li_mso = [model.IsLowIndex(m_i) for m_i in msos]
print(f'Out of {len(msos)} MSO sets, {sum(oi_mso)} observable, {sum(li_mso)} low (structural) differential index')

# Check observability and low index for MTES sets
oi_mtes = [model.IsObservable(m_i) for m_i in mtes]
li_mtes = [model.IsLowIndex(m_i) for m_i in mtes]
print(f'Out of {len(mtes)} MTES sets, {sum(oi_mtes)} observable, {sum(li_mtes)} low (structural) differential index')

and the code outputs

Found 9 MSO sets and 2 MTES sets.
Out of 9 MSO sets, 9 observable, 4 low (structural) differential index
Out of 2 MTES sets, 2 observable, 2 low (structural) differential index

Isolability analysis

To plot the isolability properties of the model under mixed casaliyu asssumption

# Isolability analysis
model.IsolabilityAnalysis(plot=True, causality='mixed')

and to examine in more detail, the Dulmage-Mendelsohn decomposition with a canonical form of the overdetermined subsystem is plotted by

model.PlotDM(fault=True, eqclass=True)

which gives the figure

For more details on the canonical decomposition of the overdetermined part, see Mattias Krysander, Jan Åslund, and Mattias Nyberg, “An Efficient Algorithm for Finding Minimal Over-constrained Sub-systems for Model-based Diagnosis”. IEEE Transactions on Systems, Man, and Cybernetics – Part A: Systems and Humans, 38(1), 2008.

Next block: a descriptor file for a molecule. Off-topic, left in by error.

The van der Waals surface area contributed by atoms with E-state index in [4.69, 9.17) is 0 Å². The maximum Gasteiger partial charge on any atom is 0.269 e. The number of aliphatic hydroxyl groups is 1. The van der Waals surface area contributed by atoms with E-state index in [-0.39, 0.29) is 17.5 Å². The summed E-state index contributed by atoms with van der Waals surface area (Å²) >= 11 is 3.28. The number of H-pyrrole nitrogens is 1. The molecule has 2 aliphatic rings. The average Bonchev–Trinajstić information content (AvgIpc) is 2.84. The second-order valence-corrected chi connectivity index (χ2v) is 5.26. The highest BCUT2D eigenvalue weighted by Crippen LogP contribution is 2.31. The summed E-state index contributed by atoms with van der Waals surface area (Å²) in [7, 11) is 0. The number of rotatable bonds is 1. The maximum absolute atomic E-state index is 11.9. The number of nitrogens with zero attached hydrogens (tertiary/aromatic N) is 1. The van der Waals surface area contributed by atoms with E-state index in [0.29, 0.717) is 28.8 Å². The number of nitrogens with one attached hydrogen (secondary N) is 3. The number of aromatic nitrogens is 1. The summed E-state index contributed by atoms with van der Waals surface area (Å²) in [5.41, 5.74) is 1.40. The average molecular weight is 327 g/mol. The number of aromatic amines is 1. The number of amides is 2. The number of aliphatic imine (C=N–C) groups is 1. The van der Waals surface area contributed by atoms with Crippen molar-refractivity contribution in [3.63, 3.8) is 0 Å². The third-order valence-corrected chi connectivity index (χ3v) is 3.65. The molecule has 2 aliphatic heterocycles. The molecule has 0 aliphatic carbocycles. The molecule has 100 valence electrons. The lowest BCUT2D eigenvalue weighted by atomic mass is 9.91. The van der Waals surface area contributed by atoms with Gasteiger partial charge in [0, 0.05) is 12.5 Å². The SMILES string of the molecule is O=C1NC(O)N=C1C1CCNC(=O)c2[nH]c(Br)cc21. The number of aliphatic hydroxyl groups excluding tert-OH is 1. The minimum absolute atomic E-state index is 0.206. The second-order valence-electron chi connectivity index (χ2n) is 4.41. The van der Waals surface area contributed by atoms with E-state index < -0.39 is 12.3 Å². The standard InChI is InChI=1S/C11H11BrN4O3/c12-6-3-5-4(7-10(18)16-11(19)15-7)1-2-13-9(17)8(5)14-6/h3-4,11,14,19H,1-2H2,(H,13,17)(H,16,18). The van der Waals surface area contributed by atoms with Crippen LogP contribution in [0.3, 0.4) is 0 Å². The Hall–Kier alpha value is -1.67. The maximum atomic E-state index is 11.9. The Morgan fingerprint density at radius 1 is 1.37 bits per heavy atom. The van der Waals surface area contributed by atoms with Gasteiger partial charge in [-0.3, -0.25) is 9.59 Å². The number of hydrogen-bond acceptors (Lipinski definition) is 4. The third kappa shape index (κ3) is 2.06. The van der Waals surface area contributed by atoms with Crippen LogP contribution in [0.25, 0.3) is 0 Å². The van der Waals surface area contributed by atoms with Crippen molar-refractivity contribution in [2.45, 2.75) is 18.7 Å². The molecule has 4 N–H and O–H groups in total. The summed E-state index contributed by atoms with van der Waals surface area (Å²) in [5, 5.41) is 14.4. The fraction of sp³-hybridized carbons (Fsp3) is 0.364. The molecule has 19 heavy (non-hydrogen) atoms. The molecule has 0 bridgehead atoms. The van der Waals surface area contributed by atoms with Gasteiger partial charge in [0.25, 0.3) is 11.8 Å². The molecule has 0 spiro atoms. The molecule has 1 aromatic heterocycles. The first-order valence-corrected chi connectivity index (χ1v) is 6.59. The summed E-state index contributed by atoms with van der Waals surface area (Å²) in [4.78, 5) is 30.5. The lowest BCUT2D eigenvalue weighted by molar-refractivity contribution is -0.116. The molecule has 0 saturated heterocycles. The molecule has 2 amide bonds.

Code generation and residual generation

To wrap up this example, let us use one of the MTES sets and generate C++-code for a residual generator. First, let’s see which redundant equation that can be used for integral causality residual generation using the MSOCausalitySweep class method


This outputs

['mixed', 'mixed', 'mixed', 'mixed', 'mixed', 'mixed', 'mixed', 'int', 'mixed', 'mixed', 'int', 'mixed']

and thus the 11:th element in the first MTES can be used. The 11:th element correspond to the second measurement equation

red_eq = mtes[0][10]
Out[50]: Eq(f_b + i_b - y2, 0)

Now, get the rest of the equations to form the exactly determined set of equations and compute a mathing using the Matching class method

M0 = [e for e in mtes[0] if e != red_eq]
Gamma = model.Matching(M0)

Now, all is set to generate the residual generator code using the SeqResGen class method

model.SeqResGen(Gamma, red_eq, 'ResGen', batch=True, language='C')

which generate files ResGen.cc and ResGen_setup.py. Have a look at the ResGen_core() function in the generated C++-file and you’ll se how things work. The generated code can now be compiled by executing

python ResGen_setup.py build_ext --inplace

in a terminal.

More examples

In the distribution, there are a few more examples included. To find where pip puts everything, run


and have a look in the examples sub-folder.


The package needs Python version 3.6 or newer, check which version you have installed with

python3 --version

Now, create a virtual environment, don’t install into the system wide python installation. You can do this as (only needed once) with

python3 -m venv env

and then activate the environment as

source ./env/bin/activate  # Linux/MacOS

in MacOS/Linux or if you’re on a Windows machine

.\env\Scripts\activate  # Windows

Always a good idea to upgrade the package manager pip before continuing

pip install --upgrade pip

Then, install the toolbox

pip install faultdiagnosistoolbox

and that is that.